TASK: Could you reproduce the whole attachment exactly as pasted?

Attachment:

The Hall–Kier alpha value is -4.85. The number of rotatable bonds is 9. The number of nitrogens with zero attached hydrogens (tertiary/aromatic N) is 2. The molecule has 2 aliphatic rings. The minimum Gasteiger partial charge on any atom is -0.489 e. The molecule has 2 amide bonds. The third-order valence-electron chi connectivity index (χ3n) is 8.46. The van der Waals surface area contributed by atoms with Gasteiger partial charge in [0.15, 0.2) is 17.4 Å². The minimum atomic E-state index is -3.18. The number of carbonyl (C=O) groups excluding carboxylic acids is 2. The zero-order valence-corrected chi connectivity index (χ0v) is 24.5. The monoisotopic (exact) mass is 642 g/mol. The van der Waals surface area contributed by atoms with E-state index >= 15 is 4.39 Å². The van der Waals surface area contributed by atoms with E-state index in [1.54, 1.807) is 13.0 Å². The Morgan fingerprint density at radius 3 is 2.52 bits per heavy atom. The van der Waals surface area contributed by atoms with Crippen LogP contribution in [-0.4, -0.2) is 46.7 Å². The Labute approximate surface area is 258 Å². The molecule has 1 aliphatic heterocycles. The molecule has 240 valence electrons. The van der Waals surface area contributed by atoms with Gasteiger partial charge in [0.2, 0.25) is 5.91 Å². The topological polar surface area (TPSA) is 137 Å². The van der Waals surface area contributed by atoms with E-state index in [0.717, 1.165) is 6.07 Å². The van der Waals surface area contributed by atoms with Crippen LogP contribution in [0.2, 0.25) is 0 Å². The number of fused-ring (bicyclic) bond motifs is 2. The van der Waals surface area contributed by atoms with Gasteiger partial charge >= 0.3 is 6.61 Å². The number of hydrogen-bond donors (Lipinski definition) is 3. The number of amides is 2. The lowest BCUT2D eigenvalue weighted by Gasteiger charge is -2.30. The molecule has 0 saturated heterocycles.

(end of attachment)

The Hall–Kier alpha value is -4.85. The number of rotatable bonds is 9. The number of nitrogens with zero attached hydrogens (tertiary/aromatic N) is 2. The molecule has 2 aliphatic rings. The minimum Gasteiger partial charge on any atom is -0.489 e. The molecule has 2 amide bonds. The third-order valence-electron chi connectivity index (χ3n) is 8.46. The van der Waals surface area contributed by atoms with Gasteiger partial charge in [0.15, 0.2) is 17.4 Å². The minimum atomic E-state index is -3.18. The number of carbonyl (C=O) groups excluding carboxylic acids is 2. The zero-order valence-corrected chi connectivity index (χ0v) is 24.5. The monoisotopic (exact) mass is 642 g/mol. The van der Waals surface area contributed by atoms with E-state index >= 15 is 4.39 Å². The van der Waals surface area contributed by atoms with E-state index in [1.54, 1.807) is 13.0 Å². The Morgan fingerprint density at radius 3 is 2.52 bits per heavy atom. The van der Waals surface area contributed by atoms with Crippen LogP contribution in [-0.4, -0.2) is 46.7 Å². The Labute approximate surface area is 258 Å². The molecule has 1 aliphatic heterocycles. The molecule has 240 valence electrons. The van der Waals surface area contributed by atoms with Gasteiger partial charge in [0.2, 0.25) is 5.91 Å². The topological polar surface area (TPSA) is 137 Å². The van der Waals surface area contributed by atoms with E-state index in [0.717, 1.165) is 6.07 Å². The van der Waals surface area contributed by atoms with Crippen LogP contribution in [0.2, 0.25) is 0 Å². The number of fused-ring (bicyclic) bond motifs is 2. The van der Waals surface area contributed by atoms with Gasteiger partial charge >= 0.3 is 6.61 Å². The number of hydrogen-bond donors (Lipinski definition) is 3. The number of amides is 2. The lowest BCUT2D eigenvalue weighted by Gasteiger charge is -2.30. The molecule has 0 saturated heterocycles.